Ancient Temples, Night Markets and Buddhist Blessings

Dodging motorbikes and tuk-tuks, Alan and I fell in with the crowd making their way through the busy back streets of the night markets. We passed carts offering exotic cooked treats such as snakes, scorpions, grubs and big black spiders. Hawkers encouraged us to buy from their shop or try a massage as we made our way to the bright lights of Pub Street. Welcome to Siem Reap.

We had arrived in Cambodia earlier that day. We travelled overland, by train and bus, from our home in Chiang Mai, Thailand. Watching out the windows, passing through rural villages gave us a glimpse into daily local life.

Stilted houses were arranged in a communal compound where families gathered together. Under the houses children laughed and played while adults sat chatting. Cattle and chickens roamed about and in the distance, farmers worked in the rice paddies which stretched out into the horizon.

Later that day, Pub Street felt a world away from those rural scenes. Alive with energy, contemporary restaurants and bars line the street, some offering live entertainment, adding to the party atmosphere.

Alan was especially happy to see signs for (U.S.) 50 cent beers (around 65 cents Australian), so we tried the local Angkor beer, which is not a bad drop and you can’t beat the price. U.S. dollars is the preferred currency in Cambodia so advertised prices are in USD. Be sure to bring lots of low denominations because you will get the Cambodian riel back in change.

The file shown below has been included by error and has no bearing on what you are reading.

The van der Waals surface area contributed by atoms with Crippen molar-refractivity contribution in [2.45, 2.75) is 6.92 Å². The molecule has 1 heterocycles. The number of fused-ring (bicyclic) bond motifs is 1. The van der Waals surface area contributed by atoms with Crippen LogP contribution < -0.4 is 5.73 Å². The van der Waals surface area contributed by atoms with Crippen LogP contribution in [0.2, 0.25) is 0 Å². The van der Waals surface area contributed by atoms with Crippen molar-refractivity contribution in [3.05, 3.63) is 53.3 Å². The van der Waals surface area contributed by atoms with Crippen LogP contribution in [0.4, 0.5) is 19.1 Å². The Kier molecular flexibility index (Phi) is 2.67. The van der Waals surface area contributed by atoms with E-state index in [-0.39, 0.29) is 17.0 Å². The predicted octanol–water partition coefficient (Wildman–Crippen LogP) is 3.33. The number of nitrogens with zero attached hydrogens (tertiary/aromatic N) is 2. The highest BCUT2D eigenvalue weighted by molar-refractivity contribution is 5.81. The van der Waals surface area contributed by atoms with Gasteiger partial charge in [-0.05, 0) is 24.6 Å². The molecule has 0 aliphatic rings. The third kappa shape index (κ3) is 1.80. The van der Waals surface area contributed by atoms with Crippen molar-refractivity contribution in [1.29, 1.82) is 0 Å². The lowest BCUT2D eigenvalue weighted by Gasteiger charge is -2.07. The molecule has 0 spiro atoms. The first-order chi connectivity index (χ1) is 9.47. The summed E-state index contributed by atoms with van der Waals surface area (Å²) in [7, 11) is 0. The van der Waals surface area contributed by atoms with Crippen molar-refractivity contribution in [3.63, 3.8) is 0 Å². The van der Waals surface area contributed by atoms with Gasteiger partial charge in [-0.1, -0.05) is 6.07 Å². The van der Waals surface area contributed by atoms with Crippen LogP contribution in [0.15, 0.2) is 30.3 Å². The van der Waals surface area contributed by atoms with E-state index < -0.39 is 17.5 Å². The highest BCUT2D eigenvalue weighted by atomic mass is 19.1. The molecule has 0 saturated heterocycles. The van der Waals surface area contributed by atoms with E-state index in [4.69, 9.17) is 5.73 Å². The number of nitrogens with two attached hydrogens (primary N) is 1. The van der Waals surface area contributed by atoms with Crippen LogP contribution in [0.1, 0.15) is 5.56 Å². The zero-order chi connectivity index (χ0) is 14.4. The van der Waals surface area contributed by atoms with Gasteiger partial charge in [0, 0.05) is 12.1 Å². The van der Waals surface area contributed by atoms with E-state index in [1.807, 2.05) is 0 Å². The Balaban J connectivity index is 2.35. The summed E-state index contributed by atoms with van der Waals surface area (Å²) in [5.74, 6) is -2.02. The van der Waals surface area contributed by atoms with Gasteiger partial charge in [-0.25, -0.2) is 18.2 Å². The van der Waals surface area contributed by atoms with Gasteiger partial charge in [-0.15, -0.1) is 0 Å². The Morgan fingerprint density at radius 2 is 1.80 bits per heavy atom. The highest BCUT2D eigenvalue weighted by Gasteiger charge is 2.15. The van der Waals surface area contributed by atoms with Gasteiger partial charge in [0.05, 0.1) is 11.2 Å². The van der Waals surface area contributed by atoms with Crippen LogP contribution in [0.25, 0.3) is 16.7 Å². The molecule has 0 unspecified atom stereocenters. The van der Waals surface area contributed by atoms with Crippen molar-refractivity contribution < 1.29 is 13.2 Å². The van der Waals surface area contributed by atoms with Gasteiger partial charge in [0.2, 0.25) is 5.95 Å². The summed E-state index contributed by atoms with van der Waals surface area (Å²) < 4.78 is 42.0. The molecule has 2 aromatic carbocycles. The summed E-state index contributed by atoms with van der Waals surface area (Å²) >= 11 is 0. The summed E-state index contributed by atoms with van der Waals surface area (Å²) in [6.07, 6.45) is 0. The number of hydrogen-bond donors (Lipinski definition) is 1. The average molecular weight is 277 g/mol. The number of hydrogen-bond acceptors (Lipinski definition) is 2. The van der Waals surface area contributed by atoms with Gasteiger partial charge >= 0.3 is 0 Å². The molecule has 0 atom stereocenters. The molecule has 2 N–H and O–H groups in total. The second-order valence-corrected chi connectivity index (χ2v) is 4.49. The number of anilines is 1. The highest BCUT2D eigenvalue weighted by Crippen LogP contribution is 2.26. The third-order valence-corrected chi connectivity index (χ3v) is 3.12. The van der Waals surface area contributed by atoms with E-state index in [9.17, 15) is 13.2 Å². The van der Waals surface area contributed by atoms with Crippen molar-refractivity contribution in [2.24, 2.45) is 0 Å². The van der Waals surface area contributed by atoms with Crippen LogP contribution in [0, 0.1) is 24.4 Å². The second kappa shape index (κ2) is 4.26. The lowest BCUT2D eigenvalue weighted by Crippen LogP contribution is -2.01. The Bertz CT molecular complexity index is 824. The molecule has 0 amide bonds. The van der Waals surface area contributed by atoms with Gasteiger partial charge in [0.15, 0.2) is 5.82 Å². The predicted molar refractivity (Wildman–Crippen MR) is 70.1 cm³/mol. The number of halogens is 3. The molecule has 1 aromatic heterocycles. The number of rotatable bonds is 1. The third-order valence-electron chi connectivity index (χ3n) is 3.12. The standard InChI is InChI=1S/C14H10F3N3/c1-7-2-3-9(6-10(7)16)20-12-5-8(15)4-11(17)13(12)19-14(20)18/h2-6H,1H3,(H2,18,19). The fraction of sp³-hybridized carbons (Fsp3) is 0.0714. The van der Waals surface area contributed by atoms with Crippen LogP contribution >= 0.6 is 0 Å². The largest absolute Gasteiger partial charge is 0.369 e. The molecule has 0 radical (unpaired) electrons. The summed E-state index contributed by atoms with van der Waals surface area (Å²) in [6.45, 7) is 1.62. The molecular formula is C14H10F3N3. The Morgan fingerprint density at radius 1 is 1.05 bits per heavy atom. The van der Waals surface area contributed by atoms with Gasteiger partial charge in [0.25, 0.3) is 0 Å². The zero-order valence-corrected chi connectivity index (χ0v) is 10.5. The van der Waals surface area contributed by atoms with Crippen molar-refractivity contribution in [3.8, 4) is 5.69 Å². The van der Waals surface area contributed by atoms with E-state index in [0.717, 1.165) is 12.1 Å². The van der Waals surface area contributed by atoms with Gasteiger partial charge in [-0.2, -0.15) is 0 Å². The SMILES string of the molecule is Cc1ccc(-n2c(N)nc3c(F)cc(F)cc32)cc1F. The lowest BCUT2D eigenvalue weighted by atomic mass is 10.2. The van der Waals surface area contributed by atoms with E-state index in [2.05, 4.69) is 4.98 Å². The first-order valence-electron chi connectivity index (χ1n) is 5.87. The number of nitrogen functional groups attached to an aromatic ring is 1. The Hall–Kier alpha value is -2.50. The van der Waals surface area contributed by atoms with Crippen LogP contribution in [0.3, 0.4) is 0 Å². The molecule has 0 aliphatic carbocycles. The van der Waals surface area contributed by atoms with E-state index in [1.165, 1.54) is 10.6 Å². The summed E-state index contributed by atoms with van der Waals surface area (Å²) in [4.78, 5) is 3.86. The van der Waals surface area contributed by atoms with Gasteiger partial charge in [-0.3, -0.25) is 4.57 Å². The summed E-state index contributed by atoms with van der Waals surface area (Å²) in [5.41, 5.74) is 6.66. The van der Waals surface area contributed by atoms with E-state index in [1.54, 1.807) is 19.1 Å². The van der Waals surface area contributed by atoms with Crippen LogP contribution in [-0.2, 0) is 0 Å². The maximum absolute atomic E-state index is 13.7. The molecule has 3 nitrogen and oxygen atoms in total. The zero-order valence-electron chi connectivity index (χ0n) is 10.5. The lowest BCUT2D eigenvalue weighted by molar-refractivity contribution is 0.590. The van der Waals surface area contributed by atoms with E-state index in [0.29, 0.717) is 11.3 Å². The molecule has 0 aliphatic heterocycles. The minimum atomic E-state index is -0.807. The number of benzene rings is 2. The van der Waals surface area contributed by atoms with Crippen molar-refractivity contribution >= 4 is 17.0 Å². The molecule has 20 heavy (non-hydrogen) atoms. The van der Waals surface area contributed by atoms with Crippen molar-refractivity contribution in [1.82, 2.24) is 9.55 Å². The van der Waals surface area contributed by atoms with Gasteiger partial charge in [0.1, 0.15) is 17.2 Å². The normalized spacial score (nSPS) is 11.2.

We explored the Psar Chaa (known as the Old Market). Wandering through tightly packed alleyways admiring the vibrant displays of everything from silver jewellery and trinkets to household items, shoes and bags, all laid out at shops tucked in tight beside small beauty salons and nail bars.

In the wet market we watched as shoppers bargained for fresh seafood and vegetables. Open-air butchers sold a wide range of meat and morning shoppers gathered to gossip and eat an early morning breakfast from one of the many stalls.

Escaping the hustle and bustle of the morning markets, we entered the Wat Preah Prom Rath Buddhist temple, a haven of peace. We took our time strolling through the complex, admiring the well-manicured gardens and colourful murals depicting the life of Buddha and marvelling at the impressive statues of deer, peacocks, cattle and the ceremonial carts and boats that adorn the grounds.

The next day we woke in the dark, excited. We were going to watch the sun rise over Angkor Wat. There are many ways to explore this magnificent monument: by helicopter, hot air balloon, bike or with a traditional tour. We hired a tuk-tuk for the day at a cost of $16 and entry into the park cost us $48 each for a one-day pass.

Crossing the moat on the floating bridge, we clambered though ancient doorways which open out onto a massive causeway and here we got our first glimpse of Angkor Wat. With dawn breaking, we huddled together to watch as the sky turned from purple to pink, the warm glow of the sun silhouetting the jagged towers that stood high above us. A breathtaking sight.

Inside Angkor’s corridors, wall carvings depicted battle scenes and glorious parades. We watched as Buddhists received blessings from the local monks and were surprised to see ancient graffiti carved deep into the stone walls.

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